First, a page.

The health care environment you are about to enter is very different from the one that existed when you entered school. The COVID pandemic has changed us all, but we, the health care providers, have taken one of the biggest hits.
We are exhausted physically, mentally, emotionally, and professionally. Even before the pandemic, we were often short-staffed and now those of us that are left are thankful for any staff, and two days off a week seems like a vacation (when you can get it). The influx of information regarding the efficacy of treatments and prevention has been difficult to decipher and sift through. And despite doing the best we can with what we have, many patients choose alternate treatments or prevention.
Their right to choose is one of the foundations of our great nation, so we must all respect our patients’ rights. But beware, when their choice is not going well, many come to us for help. Some will admit they are not doing well and submit to recommended treatment. Many will admit no such thing and demand you treat them according to their plan, which is often not possible. Most health care systems simply do not make available treatments not approved by the CDC or WHO. The verbal and sometimes physical abuse that follows, again is exhausting.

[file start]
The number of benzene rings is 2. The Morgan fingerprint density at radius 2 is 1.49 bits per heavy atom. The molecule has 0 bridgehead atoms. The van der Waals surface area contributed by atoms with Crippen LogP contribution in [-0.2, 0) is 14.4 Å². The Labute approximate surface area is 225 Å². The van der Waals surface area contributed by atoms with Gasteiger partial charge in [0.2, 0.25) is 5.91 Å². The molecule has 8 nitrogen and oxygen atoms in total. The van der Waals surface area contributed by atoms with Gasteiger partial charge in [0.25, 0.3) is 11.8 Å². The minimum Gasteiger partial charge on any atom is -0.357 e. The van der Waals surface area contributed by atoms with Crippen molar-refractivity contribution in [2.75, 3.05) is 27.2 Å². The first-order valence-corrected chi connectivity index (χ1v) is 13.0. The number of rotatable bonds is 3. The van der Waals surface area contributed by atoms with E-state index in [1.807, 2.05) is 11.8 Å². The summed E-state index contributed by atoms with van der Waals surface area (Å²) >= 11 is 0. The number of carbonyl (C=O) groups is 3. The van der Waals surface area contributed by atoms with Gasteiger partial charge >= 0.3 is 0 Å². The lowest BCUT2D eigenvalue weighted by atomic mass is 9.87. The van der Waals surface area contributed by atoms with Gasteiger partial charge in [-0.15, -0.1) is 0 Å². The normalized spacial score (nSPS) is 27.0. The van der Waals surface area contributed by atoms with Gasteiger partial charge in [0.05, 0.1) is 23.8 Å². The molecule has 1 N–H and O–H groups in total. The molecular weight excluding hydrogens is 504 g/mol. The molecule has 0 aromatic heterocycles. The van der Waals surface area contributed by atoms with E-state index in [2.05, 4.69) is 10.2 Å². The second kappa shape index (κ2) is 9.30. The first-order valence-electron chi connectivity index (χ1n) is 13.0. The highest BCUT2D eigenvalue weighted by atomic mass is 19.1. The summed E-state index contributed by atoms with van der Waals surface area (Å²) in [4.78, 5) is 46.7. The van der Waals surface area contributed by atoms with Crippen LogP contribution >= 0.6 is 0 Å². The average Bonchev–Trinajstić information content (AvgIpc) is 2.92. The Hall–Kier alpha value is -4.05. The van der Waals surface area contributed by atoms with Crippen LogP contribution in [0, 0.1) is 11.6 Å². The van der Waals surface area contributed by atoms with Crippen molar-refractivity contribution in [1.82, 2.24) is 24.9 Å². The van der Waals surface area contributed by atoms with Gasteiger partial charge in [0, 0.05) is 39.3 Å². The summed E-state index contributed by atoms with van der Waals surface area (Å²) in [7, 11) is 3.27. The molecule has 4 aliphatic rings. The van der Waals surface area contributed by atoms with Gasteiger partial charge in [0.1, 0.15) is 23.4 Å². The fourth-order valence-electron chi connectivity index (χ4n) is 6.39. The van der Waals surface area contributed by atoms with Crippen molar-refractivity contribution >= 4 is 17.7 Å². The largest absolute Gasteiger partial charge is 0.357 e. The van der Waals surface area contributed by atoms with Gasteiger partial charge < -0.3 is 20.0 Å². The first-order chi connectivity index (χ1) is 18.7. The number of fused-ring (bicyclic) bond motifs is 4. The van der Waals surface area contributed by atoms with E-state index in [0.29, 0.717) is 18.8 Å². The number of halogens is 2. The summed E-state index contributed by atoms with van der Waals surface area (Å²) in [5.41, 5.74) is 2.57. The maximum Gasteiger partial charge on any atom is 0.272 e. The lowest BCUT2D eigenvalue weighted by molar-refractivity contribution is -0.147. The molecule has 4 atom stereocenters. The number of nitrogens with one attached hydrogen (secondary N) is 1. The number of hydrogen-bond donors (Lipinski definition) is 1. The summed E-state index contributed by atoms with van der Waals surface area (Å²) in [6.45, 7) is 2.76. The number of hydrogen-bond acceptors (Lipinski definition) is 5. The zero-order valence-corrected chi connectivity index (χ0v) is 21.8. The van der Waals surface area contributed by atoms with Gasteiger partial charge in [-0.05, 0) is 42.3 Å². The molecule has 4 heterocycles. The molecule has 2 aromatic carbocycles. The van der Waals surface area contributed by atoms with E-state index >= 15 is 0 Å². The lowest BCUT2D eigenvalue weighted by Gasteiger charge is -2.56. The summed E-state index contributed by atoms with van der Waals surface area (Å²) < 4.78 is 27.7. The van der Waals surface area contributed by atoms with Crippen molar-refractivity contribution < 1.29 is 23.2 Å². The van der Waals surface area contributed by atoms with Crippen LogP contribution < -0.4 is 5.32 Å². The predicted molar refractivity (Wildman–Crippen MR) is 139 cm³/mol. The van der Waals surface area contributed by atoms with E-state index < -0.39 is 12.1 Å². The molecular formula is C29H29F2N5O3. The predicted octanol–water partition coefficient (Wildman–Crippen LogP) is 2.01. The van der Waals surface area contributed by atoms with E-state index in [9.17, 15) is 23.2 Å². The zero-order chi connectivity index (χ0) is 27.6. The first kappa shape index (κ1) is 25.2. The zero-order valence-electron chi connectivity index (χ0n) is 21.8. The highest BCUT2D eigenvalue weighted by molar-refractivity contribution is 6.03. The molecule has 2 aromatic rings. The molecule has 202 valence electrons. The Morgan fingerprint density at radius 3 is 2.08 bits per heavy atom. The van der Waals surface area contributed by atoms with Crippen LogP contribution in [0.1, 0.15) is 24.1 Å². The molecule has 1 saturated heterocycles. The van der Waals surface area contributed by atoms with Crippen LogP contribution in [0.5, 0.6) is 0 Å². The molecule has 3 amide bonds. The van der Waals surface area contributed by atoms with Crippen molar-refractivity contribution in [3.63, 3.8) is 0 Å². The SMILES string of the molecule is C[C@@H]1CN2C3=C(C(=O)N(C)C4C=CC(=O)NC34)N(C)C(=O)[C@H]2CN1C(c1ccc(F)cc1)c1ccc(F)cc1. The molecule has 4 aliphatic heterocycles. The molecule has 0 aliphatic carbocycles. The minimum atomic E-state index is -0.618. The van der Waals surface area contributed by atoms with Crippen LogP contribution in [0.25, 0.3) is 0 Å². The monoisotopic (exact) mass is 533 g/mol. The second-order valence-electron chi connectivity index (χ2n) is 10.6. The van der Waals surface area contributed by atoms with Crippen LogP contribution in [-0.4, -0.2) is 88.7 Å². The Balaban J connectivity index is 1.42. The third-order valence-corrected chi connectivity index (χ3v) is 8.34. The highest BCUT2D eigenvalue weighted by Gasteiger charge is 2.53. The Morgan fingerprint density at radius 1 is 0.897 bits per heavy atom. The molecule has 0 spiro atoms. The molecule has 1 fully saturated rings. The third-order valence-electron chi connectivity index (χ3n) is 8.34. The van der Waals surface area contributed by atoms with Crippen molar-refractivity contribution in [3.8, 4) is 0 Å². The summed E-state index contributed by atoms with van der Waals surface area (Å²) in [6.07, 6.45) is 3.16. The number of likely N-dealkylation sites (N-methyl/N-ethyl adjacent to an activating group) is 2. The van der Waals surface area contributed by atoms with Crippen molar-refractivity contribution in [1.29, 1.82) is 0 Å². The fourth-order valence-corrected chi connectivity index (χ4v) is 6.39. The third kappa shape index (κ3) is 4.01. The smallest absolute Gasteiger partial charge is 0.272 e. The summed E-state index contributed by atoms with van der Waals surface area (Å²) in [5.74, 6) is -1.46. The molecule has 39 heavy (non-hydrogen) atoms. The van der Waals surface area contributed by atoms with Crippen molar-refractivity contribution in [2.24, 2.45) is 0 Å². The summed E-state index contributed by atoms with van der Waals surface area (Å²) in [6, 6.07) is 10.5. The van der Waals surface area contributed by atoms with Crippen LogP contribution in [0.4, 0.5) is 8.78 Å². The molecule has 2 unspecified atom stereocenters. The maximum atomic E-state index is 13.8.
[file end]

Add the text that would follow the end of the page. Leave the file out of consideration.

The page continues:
We have seen more of our patients and colleagues die from one illness in the last two years than in all our other professional years combined. This combination has led to many leaving health care. Resources have been depleted, and priorities shifted.
You should be welcomed with open arms. However, there will not be as many good mentors available. So remember you don’t have to know everything, but you need to know where you can find it. Medications and recommendations are ever-changing, Check and recheck your references. Phone a friend (you have my number). Have a plan. When your shift is over, give yourself a limited amount of time to decompress, talk about it, cry, get angry, whatever. Then make like Elsa in Frozen and let it go.
One of my favorite memories of my late husband (he died from COVID just before the vaccines became available) is when I’d call him from work when I was having a tough day. He’d patiently listen to my vent or whine (depending on the day), then his response was always the same. “Don’t let them steal your joy, baby,” and after a dramatic pause, he’d add, “the sons of bitches.” That always helped me refocus and laugh. That is always good advice.
When it comes to dealing with your patients (people in general), Mother Teresa put it best in her Anyway speech:
People are often unreasonable, illogical and self-centered. Forgive them anyway.
If you are kind, people may accuse you of selfish, ulterior motives. Be kind anyway.
If you are successful, you will win some false friends and some true enemies. Succeed anyway.
If you are honest and frank, people may cheat you. Be honest and frank anyway.
What you spend years building, someone could destroy overnight. Build anyway.
If you find serenity and happiness, they may be jealous. Be happy anyway.
The good you do today, people will often forget tomorrow. Do good anyway.
Give the world the best you have, and it may never be enough. Give your best anyway.
You see, in the final analysis, it is between you and your God. It was never between you and them anyway.
If that’s too much to remember, here’s a fallback by Billy Currington: “God is Great, beer is good / People are crazy.”
Tammy Baxter is a nurse practitioner.
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